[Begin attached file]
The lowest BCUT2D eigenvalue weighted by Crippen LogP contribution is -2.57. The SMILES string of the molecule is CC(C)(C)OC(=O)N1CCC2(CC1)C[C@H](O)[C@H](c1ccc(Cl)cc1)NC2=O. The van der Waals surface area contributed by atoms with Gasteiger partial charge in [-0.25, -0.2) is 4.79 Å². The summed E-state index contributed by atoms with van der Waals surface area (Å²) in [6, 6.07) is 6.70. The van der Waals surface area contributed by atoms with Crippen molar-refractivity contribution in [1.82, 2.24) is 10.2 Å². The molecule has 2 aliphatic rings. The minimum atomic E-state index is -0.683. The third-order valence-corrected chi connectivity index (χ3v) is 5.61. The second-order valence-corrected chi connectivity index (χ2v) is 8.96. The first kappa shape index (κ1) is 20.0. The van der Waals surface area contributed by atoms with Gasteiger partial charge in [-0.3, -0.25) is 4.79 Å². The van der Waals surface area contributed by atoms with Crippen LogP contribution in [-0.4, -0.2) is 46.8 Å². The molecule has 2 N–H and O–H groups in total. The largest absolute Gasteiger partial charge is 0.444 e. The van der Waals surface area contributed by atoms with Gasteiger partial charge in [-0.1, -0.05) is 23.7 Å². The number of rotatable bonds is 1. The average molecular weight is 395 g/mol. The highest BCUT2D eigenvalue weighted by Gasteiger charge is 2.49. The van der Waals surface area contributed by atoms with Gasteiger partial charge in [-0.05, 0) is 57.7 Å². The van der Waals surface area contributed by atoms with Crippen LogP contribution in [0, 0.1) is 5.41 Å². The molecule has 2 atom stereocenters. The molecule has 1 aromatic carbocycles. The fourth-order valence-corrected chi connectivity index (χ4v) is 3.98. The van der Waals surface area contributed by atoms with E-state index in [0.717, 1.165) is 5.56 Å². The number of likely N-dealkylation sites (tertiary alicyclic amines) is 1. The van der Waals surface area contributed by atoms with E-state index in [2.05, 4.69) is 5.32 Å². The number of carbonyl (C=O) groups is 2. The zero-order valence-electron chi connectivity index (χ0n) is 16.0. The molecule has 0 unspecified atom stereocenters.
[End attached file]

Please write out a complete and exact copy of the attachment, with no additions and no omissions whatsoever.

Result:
The lowest BCUT2D eigenvalue weighted by Crippen LogP contribution is -2.57. The SMILES string of the molecule is CC(C)(C)OC(=O)N1CCC2(CC1)C[C@H](O)[C@H](c1ccc(Cl)cc1)NC2=O. The van der Waals surface area contributed by atoms with Gasteiger partial charge in [-0.25, -0.2) is 4.79 Å². The summed E-state index contributed by atoms with van der Waals surface area (Å²) in [6, 6.07) is 6.70. The van der Waals surface area contributed by atoms with Crippen molar-refractivity contribution in [1.82, 2.24) is 10.2 Å². The molecule has 2 aliphatic rings. The minimum atomic E-state index is -0.683. The third-order valence-corrected chi connectivity index (χ3v) is 5.61. The second-order valence-corrected chi connectivity index (χ2v) is 8.96. The first kappa shape index (κ1) is 20.0. The van der Waals surface area contributed by atoms with Gasteiger partial charge in [-0.3, -0.25) is 4.79 Å². The van der Waals surface area contributed by atoms with Crippen LogP contribution in [-0.4, -0.2) is 46.8 Å². The molecule has 2 N–H and O–H groups in total. The largest absolute Gasteiger partial charge is 0.444 e. The van der Waals surface area contributed by atoms with Gasteiger partial charge in [-0.1, -0.05) is 23.7 Å². The number of rotatable bonds is 1. The average molecular weight is 395 g/mol. The highest BCUT2D eigenvalue weighted by Gasteiger charge is 2.49. The van der Waals surface area contributed by atoms with Gasteiger partial charge in [-0.05, 0) is 57.7 Å². The van der Waals surface area contributed by atoms with Crippen LogP contribution in [0, 0.1) is 5.41 Å². The molecule has 2 atom stereocenters. The molecule has 1 aromatic carbocycles. The fourth-order valence-corrected chi connectivity index (χ4v) is 3.98. The van der Waals surface area contributed by atoms with E-state index in [0.717, 1.165) is 5.56 Å². The number of likely N-dealkylation sites (tertiary alicyclic amines) is 1. The van der Waals surface area contributed by atoms with E-state index in [2.05, 4.69) is 5.32 Å². The number of carbonyl (C=O) groups is 2. The zero-order valence-electron chi connectivity index (χ0n) is 16.0. The molecule has 0 unspecified atom stereocenters.